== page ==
timpani, tuning it to a perfect 5th (‘E’) above the
A. Once you are happy with the sound of your timpani’s interval
of a fifth, check by hitting the E and quickly dampening the ‘E’ drum
allowing the ‘A’ drum to reverberate.
If the drums are perfectly in tune with each other you should
be able to hear your ‘E’ singing in the ‘A’ drum.
If not, the drums may not be in tune with each other. Continue
with this technique of tuning around all four drums, only using
intervals of fifths, fourths, octaves and unison notes between
Even if you are only performing one piece of music where you might
only require three separate notes, I would encourage that you always
set the gauges for all the notes available on each drum. It’s
a worthwhile practice and discipline getting used to. Take your
time with the tuning process. However, in a rush and on the contest
platform in particular, follow the same procedure but you should
train yourself to do this in as little time as possible.
It should ideally take no longer than one minute to tune all notes
on each drum in a set of four, in these circumstances. It’s
not an ideal way of tuning, but it’s one in which you should
learn to adapt to. Remember that stage lighting and room temperature/humidity
can effect the tuning of your drums.
Even though you might be satisfied with the initial tuning of
a note on a timpani, throughout the work being performed be prepared
for fine tuning and adjustments here and there, just as a brass
player does for good intonation. Finally, one rule of the thumb
relating to tuning is to be courteous to your fellow musicians
and refrain from banging or tuning your drums in rehearsal when
the conductor may be trying to express his wishes to your colleagues.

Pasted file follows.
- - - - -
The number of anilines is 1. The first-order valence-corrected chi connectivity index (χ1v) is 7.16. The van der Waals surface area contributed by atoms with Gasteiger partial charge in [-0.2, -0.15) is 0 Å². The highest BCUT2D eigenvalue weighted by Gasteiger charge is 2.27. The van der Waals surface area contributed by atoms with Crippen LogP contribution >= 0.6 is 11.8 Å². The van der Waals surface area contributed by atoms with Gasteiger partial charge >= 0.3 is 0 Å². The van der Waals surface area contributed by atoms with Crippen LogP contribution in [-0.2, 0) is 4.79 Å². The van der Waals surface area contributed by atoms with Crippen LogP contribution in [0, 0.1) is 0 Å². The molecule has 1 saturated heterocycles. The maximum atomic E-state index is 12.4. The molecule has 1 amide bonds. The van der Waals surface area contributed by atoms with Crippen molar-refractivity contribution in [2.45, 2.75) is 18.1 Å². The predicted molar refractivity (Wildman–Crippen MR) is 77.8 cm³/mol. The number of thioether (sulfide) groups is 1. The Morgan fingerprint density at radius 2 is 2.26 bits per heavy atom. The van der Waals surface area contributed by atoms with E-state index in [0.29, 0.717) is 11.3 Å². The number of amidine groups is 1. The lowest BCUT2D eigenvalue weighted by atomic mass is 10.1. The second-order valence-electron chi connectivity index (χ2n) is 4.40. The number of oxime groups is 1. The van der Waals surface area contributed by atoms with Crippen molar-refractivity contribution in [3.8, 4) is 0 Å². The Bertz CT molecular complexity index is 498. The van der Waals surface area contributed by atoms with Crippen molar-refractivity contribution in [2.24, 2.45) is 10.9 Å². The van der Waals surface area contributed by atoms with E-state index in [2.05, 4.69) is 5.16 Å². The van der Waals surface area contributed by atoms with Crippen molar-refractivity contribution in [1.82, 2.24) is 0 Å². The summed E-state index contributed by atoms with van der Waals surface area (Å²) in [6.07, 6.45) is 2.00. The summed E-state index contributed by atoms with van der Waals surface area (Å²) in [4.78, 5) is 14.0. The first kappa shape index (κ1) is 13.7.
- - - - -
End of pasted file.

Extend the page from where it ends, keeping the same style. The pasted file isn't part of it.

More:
Adding colour to the ensemble
One of the biggest differences between orchestral and brass band
timpani playing is that with an orchestra, the timpanist does perhaps
have more opportunity to play with more sympathy and musicality.
We are all aware that because of the variety of instruments in
an orchestra, more colours are available than with a band (that
is with the combination of strings, woodwind, brass, organ and
It means that a timpanist has to fit into the scoring in a way
that requires sometimes a careful ‘touch’ to the instrument,
so that the timpani blends in nicely with whatever section of the
orchestra the timpani is playing with. One of the brass band movements
greatest music arrangers, Howard Snell, has commented on arranging
that he views himself as a ‘sound painter’ in brass
music and when arranging, that his biggest challenges are creating
colours and textures in sounds with the instruments that are at
his disposal. The musicianship and technical approach to good brass
band timpani playing can, as Howard put it, help to create those ‘colours’.
Unfortunately, much of today’s modern timpani writing in
the brass bands repertoire can be loud, with bad writing (for example
fast phrases on 3 or 4 drums where the pitch of the drums are all
close together and low in the register), however, I do honestly
believe that the ‘thwacking’ element of playing can
be put into the bottom draw.
One has to be very careful in the way that the timpanist never ‘over
cooks’ things and in these moments where fast and furious
loud timpani playing is required, (combined at the same time with
hideously low tom-tom and bass drum scoring!) that the timpanist
knows exactly how to blend in, making his contribution worth while
and not just adding more ‘noise’ of which for some
reason some composers find ‘interesting’..?
Timpanists should think more about the desired sound that they
want to produce before they strike the drum. If it helps, perhaps
listen to recordings of Brahms & Beethoven symphonies and in
direct contrast, works by Shostakovitch and Stravinsky. It may
help them understand the kind of sound one should be aiming to
achieve. The type of approach to good orchestral timpani playing
can also work well with brass bands.
Of course what I have mentioned is just the start to achieving
better performances (there are many other factors to consider,
regarding technique etc). Nevertheless, with good practice and
an open musical ear coupled with some ‘elegant’ playing,
we may start to hear more ‘listener friendly’ timpani
It is by having the discipline and understanding of a more musical
approach that eventually a timpani player develops into being a
timpanist, and believe me, there is a difference! Let’s see
if we can get off to a new start at the Area contests of 2004 – all
five pieces have ample opportunity to display some fine musical